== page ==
Academic journal article Wordsworth Circle

The Figure of the Hermit in Charlotte Smith's Beachy Head

Academic journal article Wordsworth Circle

The Figure of the Hermit in Charlotte Smith's Beachy Head

Article excerpt

In The Guardian, October 2, 2007, Jon Henley tells the tale of Keith Lane, a fifty-seven year old window-washer who patrols the cliffs of Beachy Head nightly, talking would-be suicides out of ending their lives. Though he has saved twenty-nine people since his wife took her own life there in 2004, the combined forces of the Coastguard and volunteers from the Beachy Head Chaplaincy Team put an end to his rescue efforts, charging that he is only seeking publicity and that he has no right to put his own life at risk. This contemporary tale suggests the timeliness of the ethical dilemmas highlighted by the figure of the hermit who concludes Charlotte Smith's posthumously published Beachy Head.

Beachy Head moves spectacularly from a sweeping and panoramic cosmological, geographical, and historical vision, to a regional portrait of the Sussex downs, to a series of village vignettes, before concluding with the single and isolated figure of "the lone Hermit" (686) in the final lines of the poem. This inward telescoping movement is accompanied and countered by the climbing of the poetic speaker who starts out reclined in contemplation on that "stupendous summit, rock sublime" (1) of Beachy Head and then proceeds upward "[a]dvancing higher still" as "the prospect widens" (309-10) until the view is so elevated that only the limitations of the human eye prevent the sight of London while "in the distant north it melts away / And mingles indiscriminate with clouds" (482-83).

The political, moral and historical lessons learned from this prospect are. however, far different from those taught by the traditional, reassuring 18th-century prospect poem which, as John Barrell and Jacqueline Labbe have shown, is associated with the class and gender privilege of the landed gentry and the male poet. As Smith's poetic speaker moves upward, the historical, political and scientific victories of European civilization and of Britain, in particular, are radically undercut just as soon as they are delineated and celebrated. Thus the subject of England's resistance, as "Imperial mistress of the obedient sea" (151), to Napoleonic ambition and her illustrious history of naval victories is easily abandoned, as the speaker asserts:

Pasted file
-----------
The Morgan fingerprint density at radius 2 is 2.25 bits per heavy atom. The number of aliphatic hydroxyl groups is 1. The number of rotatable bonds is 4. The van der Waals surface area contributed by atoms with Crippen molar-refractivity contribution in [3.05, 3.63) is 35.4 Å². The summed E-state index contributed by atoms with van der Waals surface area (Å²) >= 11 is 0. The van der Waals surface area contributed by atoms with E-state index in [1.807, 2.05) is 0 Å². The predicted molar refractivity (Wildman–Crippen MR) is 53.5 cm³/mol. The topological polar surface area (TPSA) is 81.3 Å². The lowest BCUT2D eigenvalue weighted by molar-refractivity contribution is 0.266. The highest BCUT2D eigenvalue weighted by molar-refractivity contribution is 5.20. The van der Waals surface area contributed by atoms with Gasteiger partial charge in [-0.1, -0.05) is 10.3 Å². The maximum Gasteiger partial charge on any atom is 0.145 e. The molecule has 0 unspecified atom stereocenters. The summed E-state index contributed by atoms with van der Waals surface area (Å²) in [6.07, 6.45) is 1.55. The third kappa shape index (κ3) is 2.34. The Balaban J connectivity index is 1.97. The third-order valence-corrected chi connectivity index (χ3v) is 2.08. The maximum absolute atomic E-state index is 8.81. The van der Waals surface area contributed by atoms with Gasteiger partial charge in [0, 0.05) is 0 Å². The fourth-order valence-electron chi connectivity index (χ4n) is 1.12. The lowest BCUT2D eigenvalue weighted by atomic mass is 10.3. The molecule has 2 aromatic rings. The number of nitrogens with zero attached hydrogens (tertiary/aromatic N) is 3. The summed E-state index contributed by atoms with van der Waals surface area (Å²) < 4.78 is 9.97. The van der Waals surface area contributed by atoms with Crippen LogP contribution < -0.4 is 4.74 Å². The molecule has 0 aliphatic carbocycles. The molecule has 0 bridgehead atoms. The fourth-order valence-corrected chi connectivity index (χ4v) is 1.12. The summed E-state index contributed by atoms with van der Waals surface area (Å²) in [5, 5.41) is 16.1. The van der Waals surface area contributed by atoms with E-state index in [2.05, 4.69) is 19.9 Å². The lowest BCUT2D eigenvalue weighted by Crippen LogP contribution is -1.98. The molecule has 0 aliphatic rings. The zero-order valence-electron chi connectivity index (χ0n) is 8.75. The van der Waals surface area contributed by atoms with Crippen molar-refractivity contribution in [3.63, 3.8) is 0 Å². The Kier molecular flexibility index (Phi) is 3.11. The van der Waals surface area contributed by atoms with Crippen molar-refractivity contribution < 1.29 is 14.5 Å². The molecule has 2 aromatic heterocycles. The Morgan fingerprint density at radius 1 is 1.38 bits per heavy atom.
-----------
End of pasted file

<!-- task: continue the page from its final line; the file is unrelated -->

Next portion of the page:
From even the proudest roll by glory fill'd,
  How gladly the reflecting mind returns
  To simple scenes of peace and industry[.] (167-69)

The remarkable geological and archeological findings revealed by these hills only serve to highlight the limitations of human pride and scientific accomplishment:

  Ah! Very vain is Science' proudest boast,
  And but a little light its flame yet lends
  To its most ardent votaries; (390-92)

And the magnificence of nature humbles even the finest work of art:

  Ah! hills so early loved! In fancy still
  I breathe your pure keen air; and still behold
  Those widely spreading views, mocking alike
  The Poet and the Painter's utmost art. (368-71)

Similarly, skeletal remains of exotic elephants are witness to the vulnerable mortality of the greatest of the Roman Imperial campaigns:

  Hither, Ambition come!
  Come and behold the nothingness of all
  For which you carry thro' the oppressed Earth,
  War, and its train of horrors--(419-22)

The cultural/natural histories that constitute this meditative climb thus culminate in a recognition of dark ephemerality not to be outdone in power and eloquence even by that later master of mutability, Percy Shelley.

  All, with the lapse of Time, have passed away,
  Even as the clouds, with dark and dragon shapes,
  Or like vast promontories crown'd with towers,
  Cast their broad shadows on the downs: then sail
  Far to the northward, and their transient gloom
  Is soon forgotten. (434-39)

The reader of Beachy Head, then, follows the poetic speaker and "the wanderer of the hills" (442) in her continued ascent until, precipitously, in line 671, the focus drops from "Where Beachy overpeers the channel wave" to the cave of the hermit far below. …

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